The multivariate-adjusted HRs of total stroke in men were 1.02 (95% CI, 1.01-1.03) for each 1-cm increase in waist circumference (as a continuous variable), and 1.40 (95% CI, 1.21-1.63) for each 0.1-U increase in waist-hip ratio (as a continuous variable). In men, the corresponding HRs of ischemic stroke were 1.02 (95% CI, 1.01-1.04) and 1.48 (95% CI, 1.25-1.75). Neither waist circumference nor waist-hip ratio as a continuous variable predicted the risk of total or ischemic stroke in women, or hemorrhagic stroke in men and women. No significant (P > .01) interactions between sex and any 1 of BMI, waist circumference, and waist-hip ratio on total, ischemic, and hemorrhagic stroke were identified. The exclusion of the subjects who died during the first 1 year of follow-up did not affect the associations between the adiposity indicators and the risk of stroke (data not shown). We also found a positive association between BMI and ischemic stroke risk in nonsmokers and smokers (Table 5).
General adiposity, measured by BMI, was associated with an increased risk of total and ischemic stroke in both sexes. Body mass index had a U-shaped association with the risk of hemorrhagic stroke in women. Abdominal adiposity, measured by waist circumference or waist-hip ratio, was associated with an increased risk of total and ischemic stroke in men, but not in women.
The results of the previous studies were contradictory because in some studies BMI has been found as a strong risk factor for stroke,6- 8 but not in others.10,11,14 The Honolulu Heart Program did not find an association between BMI and the risk of stroke among relatively lean US men with Japanese origin.11 In a Swedish study7 including 7402 apparently healthy men, BMI had a positive association with the risk of total and ischemic stroke, which is in accordance with our results. However, the researchers did not find any association between BMI and the risk of hemorrhagic stroke.7 In the Nurses' Health Study5 and the Women's Health Study,9 BMI was a risk factor for total and ischemic stroke, but this association was highly mediated by hypertension, diabetes mellitus, and elevated serum cholesterol level. In a recent study12 of 104 928 Japanese men and women, subjects with a BMI of less than 18.5 had a higher risk of total stroke and intraparenchymal hemorrhage compared with those with a BMI of 23.0 to 24.9. Some studies3,13- 15 have also suggested that abdominal adiposity, in particular, would be associated with the increased risk of stroke. A previous international comparison22 provided evidence that high BMI was more highly correlated with high waist-hip ratio in Finland than in other European populations. In the present study, BMI predicted total and ischemic stroke risk among men and women; however, waist circumference or waist-hip ratio predicted total and ischemic stroke risk only in men, but not in women, although there were no significant interactions between sex and waist circumference or waist-hip ratio on stroke risk.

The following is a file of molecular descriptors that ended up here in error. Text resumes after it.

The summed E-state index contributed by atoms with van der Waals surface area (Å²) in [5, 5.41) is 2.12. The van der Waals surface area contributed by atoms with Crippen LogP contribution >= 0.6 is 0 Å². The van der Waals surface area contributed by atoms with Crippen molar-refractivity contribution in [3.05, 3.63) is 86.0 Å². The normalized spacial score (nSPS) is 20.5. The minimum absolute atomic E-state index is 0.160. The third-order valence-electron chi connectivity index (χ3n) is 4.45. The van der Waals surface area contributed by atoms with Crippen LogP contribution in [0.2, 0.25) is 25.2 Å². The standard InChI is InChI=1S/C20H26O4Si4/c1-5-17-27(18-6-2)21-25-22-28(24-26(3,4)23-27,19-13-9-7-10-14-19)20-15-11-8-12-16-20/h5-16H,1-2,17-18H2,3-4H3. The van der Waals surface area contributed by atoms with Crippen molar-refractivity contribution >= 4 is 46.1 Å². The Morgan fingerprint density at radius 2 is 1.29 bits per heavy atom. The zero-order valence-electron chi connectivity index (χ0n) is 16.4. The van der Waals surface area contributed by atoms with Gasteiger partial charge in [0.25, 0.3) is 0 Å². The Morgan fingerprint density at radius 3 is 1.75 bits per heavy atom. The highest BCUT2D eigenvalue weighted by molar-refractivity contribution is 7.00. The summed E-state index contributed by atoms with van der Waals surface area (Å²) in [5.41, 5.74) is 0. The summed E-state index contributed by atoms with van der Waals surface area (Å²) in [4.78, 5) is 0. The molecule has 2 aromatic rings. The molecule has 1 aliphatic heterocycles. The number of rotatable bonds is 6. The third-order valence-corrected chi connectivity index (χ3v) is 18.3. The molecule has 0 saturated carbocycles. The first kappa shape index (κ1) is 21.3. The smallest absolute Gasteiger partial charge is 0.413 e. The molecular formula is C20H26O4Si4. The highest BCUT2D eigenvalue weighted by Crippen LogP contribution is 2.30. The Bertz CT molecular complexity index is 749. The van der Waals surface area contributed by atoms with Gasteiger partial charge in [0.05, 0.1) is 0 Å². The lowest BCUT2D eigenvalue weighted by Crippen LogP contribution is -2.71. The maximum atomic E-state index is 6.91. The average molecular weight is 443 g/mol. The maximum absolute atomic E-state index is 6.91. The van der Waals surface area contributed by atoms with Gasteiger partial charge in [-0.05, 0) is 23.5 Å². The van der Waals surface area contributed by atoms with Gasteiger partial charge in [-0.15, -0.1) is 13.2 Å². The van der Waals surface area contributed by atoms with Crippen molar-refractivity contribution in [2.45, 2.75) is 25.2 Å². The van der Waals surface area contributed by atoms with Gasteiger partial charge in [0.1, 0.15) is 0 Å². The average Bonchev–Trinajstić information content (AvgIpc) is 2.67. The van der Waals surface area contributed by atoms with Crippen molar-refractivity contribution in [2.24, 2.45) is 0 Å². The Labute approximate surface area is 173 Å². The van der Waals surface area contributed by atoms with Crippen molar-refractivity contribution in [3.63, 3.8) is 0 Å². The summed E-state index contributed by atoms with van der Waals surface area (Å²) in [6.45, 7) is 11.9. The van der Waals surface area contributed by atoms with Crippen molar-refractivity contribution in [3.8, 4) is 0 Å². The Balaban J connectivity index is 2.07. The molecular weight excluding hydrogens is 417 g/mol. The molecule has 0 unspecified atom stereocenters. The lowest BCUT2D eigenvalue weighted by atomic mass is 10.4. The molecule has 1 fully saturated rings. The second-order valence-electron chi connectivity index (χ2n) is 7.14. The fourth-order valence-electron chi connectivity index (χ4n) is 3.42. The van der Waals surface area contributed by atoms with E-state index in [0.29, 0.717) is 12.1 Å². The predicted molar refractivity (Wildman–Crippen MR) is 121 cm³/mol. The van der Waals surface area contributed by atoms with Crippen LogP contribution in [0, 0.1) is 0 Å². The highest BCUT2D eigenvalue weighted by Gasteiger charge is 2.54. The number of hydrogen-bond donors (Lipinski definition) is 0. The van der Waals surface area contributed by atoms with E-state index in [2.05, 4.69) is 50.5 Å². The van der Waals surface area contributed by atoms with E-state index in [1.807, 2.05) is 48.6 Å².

Several studies have examined the association between BMI and the risk of hemorrhagic stroke, and the results are inconsistent. Most studies5,9,12 have found an increased risk of hemorrhagic stroke among lean persons. Other studies, however, found a J-shaped association,8 no association,7 or an increased risk with increasing BMI.6 The few hemorrhagic strokes in most of the studies5- 7,9,12 may explain in part the inconsistent results between BMI and hemorrhagic stroke. Only 1 Korean study8 and our study ascertained more than 600 cases of hemorrhagic stroke during follow-up. In the Korean study,8 including 234 864 men, a J-shaped association of BMI with hemorrhagic stroke risk was shown. In the present study, a significant U-shaped association between BMI and the risk of hemorrhagic stroke was found among women, but not among men, if we used 7 categories of BMI. The reason behind this difference in our study is not known. High levels of blood pressure and total cholesterol level may explain at least part of the observed association between high BMI and an increased risk of hemorrhagic stroke, and expanded investigation is required.